By RAY WILBUR
Capital News Service
LANSING — The use of prescription opiates, heroin and other drugs is a rising statewide epidemic that threatens the future of more children.
Drug overdose was the number-one cause of injury-related deaths for Michigan adults in 2014 when they jumped to 1,745. That’s about a 12 percent increase over the previous year, according to Michigan Department of Health and Human Services data.
The illegal use of drugs, specifically prescription opiates, has steadily increased during the past five years, said Alicia Guevara-Warren, Kids Count project director for the Michigan League for Public Policy.
But the real state-altering issue here is the children’s lives that are uprooted as a result, she said.
The number of children of parents with substance abuse problems and who entered foster care rose from 6,989 in 2011 to 7,971 in 2013, which Guevara-Warren said is the latest reliable data.
In 2014, there were 9,133 children exposed to drug activity, the state Child Protective Services agency reports, and that could be far fewer than the actual number, said Bob Wheaton, public information officer for the Department of Health and Human Services, because of a switch to a new reporting system.
Exposure to drug activity includes living in a home where drugs are dealt or made, having parents who possess drugs or parents who use them around their children.
In 2014, about 550 children grew up in a home where meth was sold, according to Child Protective Services statistics.
“It’s the biggest issue we deal with from a prosecutor’s standpoint,” said Daryl Vizina, the Cheboygan County prosecutor. “These prescription drugs are significantly more addictive, more dangerous and result in more overdoses than other traditional drugs.”
In Cheboygan, about 72 percent of convicted felony cases related to drugs in 2015, Vizina said. But the more staggering number is the 185 children those felons left behind.
Such children can take up residence with extended family permanently or while their parents enter drug treatment programs, or they could go directly to the Department of Health and Human Services to be put in foster care, which Vizina said is a sad ending.
Cheboygan County is dealing with an epidemic that is no different from those in other counties statewide, Vizina said.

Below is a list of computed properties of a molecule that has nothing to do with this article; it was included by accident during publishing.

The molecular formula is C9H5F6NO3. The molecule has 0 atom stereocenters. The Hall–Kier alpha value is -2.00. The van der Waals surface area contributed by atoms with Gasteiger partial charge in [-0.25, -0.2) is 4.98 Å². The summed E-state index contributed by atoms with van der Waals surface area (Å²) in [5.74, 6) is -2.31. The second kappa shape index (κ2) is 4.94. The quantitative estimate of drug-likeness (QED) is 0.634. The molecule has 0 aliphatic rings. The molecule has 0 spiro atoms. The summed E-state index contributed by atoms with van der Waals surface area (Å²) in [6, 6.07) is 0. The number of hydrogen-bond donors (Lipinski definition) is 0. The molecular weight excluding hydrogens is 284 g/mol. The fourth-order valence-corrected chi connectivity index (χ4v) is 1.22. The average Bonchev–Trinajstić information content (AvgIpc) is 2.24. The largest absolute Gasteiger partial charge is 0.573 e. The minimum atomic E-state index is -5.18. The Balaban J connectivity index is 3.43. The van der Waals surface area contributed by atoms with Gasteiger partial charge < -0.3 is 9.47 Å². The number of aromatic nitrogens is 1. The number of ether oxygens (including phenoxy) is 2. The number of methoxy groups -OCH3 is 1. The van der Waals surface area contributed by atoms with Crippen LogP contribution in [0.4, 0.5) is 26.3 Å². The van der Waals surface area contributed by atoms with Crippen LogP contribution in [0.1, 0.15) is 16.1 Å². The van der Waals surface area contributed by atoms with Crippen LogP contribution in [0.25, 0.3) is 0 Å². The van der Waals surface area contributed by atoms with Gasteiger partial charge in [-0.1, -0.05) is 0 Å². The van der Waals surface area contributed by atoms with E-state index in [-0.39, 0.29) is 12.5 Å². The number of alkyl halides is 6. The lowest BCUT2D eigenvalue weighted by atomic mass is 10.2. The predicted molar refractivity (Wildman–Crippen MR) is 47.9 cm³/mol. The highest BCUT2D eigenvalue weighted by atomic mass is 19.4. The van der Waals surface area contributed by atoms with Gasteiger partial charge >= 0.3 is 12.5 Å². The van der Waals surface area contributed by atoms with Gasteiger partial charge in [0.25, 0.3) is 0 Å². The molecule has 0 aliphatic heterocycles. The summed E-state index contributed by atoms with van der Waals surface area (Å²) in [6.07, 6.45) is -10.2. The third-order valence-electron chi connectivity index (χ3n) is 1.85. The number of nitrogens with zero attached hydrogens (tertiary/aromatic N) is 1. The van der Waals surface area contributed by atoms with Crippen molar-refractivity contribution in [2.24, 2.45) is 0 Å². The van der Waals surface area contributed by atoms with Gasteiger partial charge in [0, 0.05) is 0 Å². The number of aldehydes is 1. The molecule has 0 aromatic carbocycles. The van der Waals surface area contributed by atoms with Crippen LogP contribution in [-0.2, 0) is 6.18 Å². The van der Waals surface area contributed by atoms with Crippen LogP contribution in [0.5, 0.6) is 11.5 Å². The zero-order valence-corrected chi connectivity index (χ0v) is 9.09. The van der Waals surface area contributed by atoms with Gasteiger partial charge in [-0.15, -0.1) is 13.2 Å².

In the Charlevoix area, the number of children living with their grandparents has increased, said Scott Kelly, executive director of Bay Area Substance Education Services in Petoskey.
“This is just one impact that more drug use can have on the children of our state,” Kelly said. “If we want to help our children, we have to help our addicts.”
In 2015, Kent County had 536 children between the ages of 1 and 8 in out-of-home care as a result of abuse or neglect, up by nearly 40 from 2014. Most of those are drug-related, Kelly said.
One of the most concerning consequences of drug use is the number of babies born with neonatal abstinence syndrome — that causes babies to experience the effects of drug withdrawal — as a result of being exposed to drugs while in the womb, Wheaton said.
Symptoms can include poor appetite, rapid breathing, seizures, sleep problems and slow weight gain.
Roughly 2,500 Michigan babies were born with the syndrome in 2014, nearly six times more than in 2010, when 404 babies suffered from the syndrome.
It is common for the mother to have been addicted to prescription drugs in these cases, Wheaton said.
“The overall issue of opioid abuse has been an issue nationwide,” he said. “The impact it has on children is the one we’re particularly concerned with.”
Still, the overall number of children entering foster care in the state is going down, not up, Wheaton said.
“That’s not because of a decrease in child abuse and neglect complaints or investigations,” he said. “It’s due to our efforts to find ways to keep children safely in their homes by providing services to families.”
Gov. Rick Snyder created the Michigan Prescription Drug and Opioid Abuse Commission in June to recommend policy ideas to quell the use of these drugs, although no bills have been introduced to address the issues children face in these situations.
The challenge, Vizina said, is that to help children, we have to help their parents first.
“And drugs are a very hard thing to stop people from doing,” he said.
By RAY WILBUR